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You’re about to embark on an exciting expedition. Before you, a wintry mountain marked with obstacles, unseen perils and dangers. With ice and snow (and God forbid, freezing rain), you need to keep your wits about you.
Unless you’ve gone climbing many times before, it’s tough to know what you’ll need until you’re actually out on the trail. Climbing in the winter brings its own challenges, with low temperatures and other concerns.
Before you head out on your next adventure, read this seven-point checklist to guide you in the right direction. With the proper gear, you’ll have a great time no matter what kind of weather you face or where you go.
1. Quality Climbing Pack
Before you leave for your trip, you’ll probably check the weather forecast. It might predict sunny skies and semi-warm temperatures, but that can change at a moment’s notice.
Don’t trust the security of your supplies to the whims of the weather. Invest in a quality climbing pack that won’t weaken in direct sunlight or fail in freezing temperatures.
Look for one that’s durable in all temperatures, so you can climb wherever and whenever you want.
2. Four-Season Tent
The weather can change quickly in the colder months, which is why a four-season tent is the smartest option for safe shelter. You can remove siding for extra ventilation during the warmer afternoons and still count on excellent heat retention during the night.
Choose a tent you can use year-round so you don’t have to keep track of your stored seasonal varieties.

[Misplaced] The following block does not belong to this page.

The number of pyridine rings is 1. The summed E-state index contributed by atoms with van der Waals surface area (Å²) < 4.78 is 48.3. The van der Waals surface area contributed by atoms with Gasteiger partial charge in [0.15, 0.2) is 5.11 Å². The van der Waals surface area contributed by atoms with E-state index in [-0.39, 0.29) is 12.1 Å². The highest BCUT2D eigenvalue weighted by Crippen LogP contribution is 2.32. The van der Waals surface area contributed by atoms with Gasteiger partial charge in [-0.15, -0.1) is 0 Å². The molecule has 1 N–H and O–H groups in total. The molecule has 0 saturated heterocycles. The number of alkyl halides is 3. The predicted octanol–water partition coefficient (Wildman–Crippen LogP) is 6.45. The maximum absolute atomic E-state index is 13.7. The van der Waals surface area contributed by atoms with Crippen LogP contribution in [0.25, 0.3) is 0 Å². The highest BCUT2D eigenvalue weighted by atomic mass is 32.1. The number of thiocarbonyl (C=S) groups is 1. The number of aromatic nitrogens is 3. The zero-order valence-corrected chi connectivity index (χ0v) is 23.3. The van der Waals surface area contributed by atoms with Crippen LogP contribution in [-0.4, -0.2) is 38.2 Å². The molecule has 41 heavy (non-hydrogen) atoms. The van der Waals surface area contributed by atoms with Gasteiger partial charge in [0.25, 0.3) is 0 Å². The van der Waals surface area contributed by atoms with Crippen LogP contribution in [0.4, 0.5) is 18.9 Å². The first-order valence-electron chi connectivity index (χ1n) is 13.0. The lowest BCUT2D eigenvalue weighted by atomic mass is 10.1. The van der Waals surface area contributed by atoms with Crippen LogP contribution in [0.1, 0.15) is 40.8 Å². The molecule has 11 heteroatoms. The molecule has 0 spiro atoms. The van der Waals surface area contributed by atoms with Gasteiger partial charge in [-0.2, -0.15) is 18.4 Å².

3. Lightweight Sleeping Bag
Climbing means you’ll have everything you need on your back, so get a lightweight sleeping bag to make things easier.
Don’t worry about not staying warm at night, either. Many lightweight sleeping bags are made with thermal technology to keep you insulated when you need it without adding bulk to your pack.
4. Garbage Bag Lining
Taking extra precautions can be a good thing when it’s just you and nature alone on a trail together. You never know what might happen when you’re out exploring.
With that in mind, line your pack with garbage bags so everything inside stays dry if you’re caught in the rain. That way, you can hang it to dry overnight without ruining the contents in the process.
If you’re not sure that the lining will last, you can always pack a few extra bags to use as needed. While you climb, your pack’s contents may move around and rip the bag. It’s good to be a little extra prepared for something that could save your belongings.
5. Clothesline and Pins
How long do you plan to spend on your expedition? If it’s more than a couple of days, you’ll have to think about washing your clothes. You can do this in a river, pond or lake with a bit of soap, but the challenging part is getting everything to dry.
Put a clothesline and some pins in your pack for this purpose. They won’t add any significant weight, and they’ll guarantee your clothes dry in time for you to leave the next morning. If you don’t have clothespins, sub in bread or chip clips to save a few bucks.
6. Backpacking Water Filter
Don’t make yourself carry around the weight of water jugs on your climbing expedition. It’s much easier to pack a water filter.
Even if you come across a dirty stream, a high-quality filter will transform it into clean water whenever you need a drink. Get one now and reuse it on future trips well into the winter and spring.
7. Electric Arc Lighter
You’ll need to start a fire on most camping or climbing trips, but especially in the winter when the weather takes a turn. You could bring a box of matches and hope they don’t get wet or run out, but why do that when you can buy an electric arc lighter?
It’s a modern lighter that uses electricity to zap a fire to life whenever you need one. Try one out at home on candles to get the hang of how to use it and bring it on your next expedition. As long as you can find some fallen leaves for kindling and dry wood, you’ll create a fire in no time.
Don’t Forget Your Socks
When you’ve zipped up your tent, lined your pack and picked out a water filter, you’re almost ready for a winter climbing expedition.
Don’t forget about the little things, like extra dry socks and a comfy hat to keep warm on chilly mornings. With the right amount of planning, you’ll have everything you need for the cold climb ahead.